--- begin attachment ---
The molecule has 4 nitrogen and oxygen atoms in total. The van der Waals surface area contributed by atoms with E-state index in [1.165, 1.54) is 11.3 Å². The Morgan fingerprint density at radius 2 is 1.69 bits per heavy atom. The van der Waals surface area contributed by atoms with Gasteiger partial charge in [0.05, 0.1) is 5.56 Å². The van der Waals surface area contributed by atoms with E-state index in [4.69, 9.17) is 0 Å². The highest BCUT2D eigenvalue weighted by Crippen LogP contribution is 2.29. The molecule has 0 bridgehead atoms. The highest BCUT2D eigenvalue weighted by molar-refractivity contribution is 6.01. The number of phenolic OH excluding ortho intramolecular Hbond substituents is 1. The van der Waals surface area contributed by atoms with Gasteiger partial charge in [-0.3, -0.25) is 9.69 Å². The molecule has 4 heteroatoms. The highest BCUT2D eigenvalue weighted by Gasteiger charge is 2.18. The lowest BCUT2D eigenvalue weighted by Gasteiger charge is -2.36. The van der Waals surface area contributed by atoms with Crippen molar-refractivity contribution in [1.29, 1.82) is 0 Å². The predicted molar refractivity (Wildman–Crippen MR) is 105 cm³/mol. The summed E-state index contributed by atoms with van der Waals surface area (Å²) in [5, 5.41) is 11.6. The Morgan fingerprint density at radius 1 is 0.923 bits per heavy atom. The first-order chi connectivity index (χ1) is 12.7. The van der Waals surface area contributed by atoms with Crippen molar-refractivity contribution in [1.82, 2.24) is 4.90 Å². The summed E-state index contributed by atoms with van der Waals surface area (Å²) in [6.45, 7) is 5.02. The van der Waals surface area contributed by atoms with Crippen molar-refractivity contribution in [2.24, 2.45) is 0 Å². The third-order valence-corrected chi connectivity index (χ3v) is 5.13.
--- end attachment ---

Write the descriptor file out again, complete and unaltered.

The molecule has 4 nitrogen and oxygen atoms in total. The van der Waals surface area contributed by atoms with E-state index in [1.165, 1.54) is 11.3 Å². The Morgan fingerprint density at radius 2 is 1.69 bits per heavy atom. The van der Waals surface area contributed by atoms with Gasteiger partial charge in [0.05, 0.1) is 5.56 Å². The van der Waals surface area contributed by atoms with E-state index in [4.69, 9.17) is 0 Å². The highest BCUT2D eigenvalue weighted by Crippen LogP contribution is 2.29. The molecule has 0 bridgehead atoms. The highest BCUT2D eigenvalue weighted by molar-refractivity contribution is 6.01. The number of phenolic OH excluding ortho intramolecular Hbond substituents is 1. The van der Waals surface area contributed by atoms with Gasteiger partial charge in [-0.3, -0.25) is 9.69 Å². The molecule has 4 heteroatoms. The highest BCUT2D eigenvalue weighted by Gasteiger charge is 2.18. The lowest BCUT2D eigenvalue weighted by Gasteiger charge is -2.36. The van der Waals surface area contributed by atoms with Crippen molar-refractivity contribution in [1.29, 1.82) is 0 Å². The predicted molar refractivity (Wildman–Crippen MR) is 105 cm³/mol. The summed E-state index contributed by atoms with van der Waals surface area (Å²) in [5, 5.41) is 11.6. The Morgan fingerprint density at radius 1 is 0.923 bits per heavy atom. The first-order chi connectivity index (χ1) is 12.7. The van der Waals surface area contributed by atoms with Crippen molar-refractivity contribution in [1.82, 2.24) is 4.90 Å². The summed E-state index contributed by atoms with van der Waals surface area (Å²) in [6.45, 7) is 5.02. The van der Waals surface area contributed by atoms with Crippen molar-refractivity contribution in [2.24, 2.45) is 0 Å². The third-order valence-corrected chi connectivity index (χ3v) is 5.13.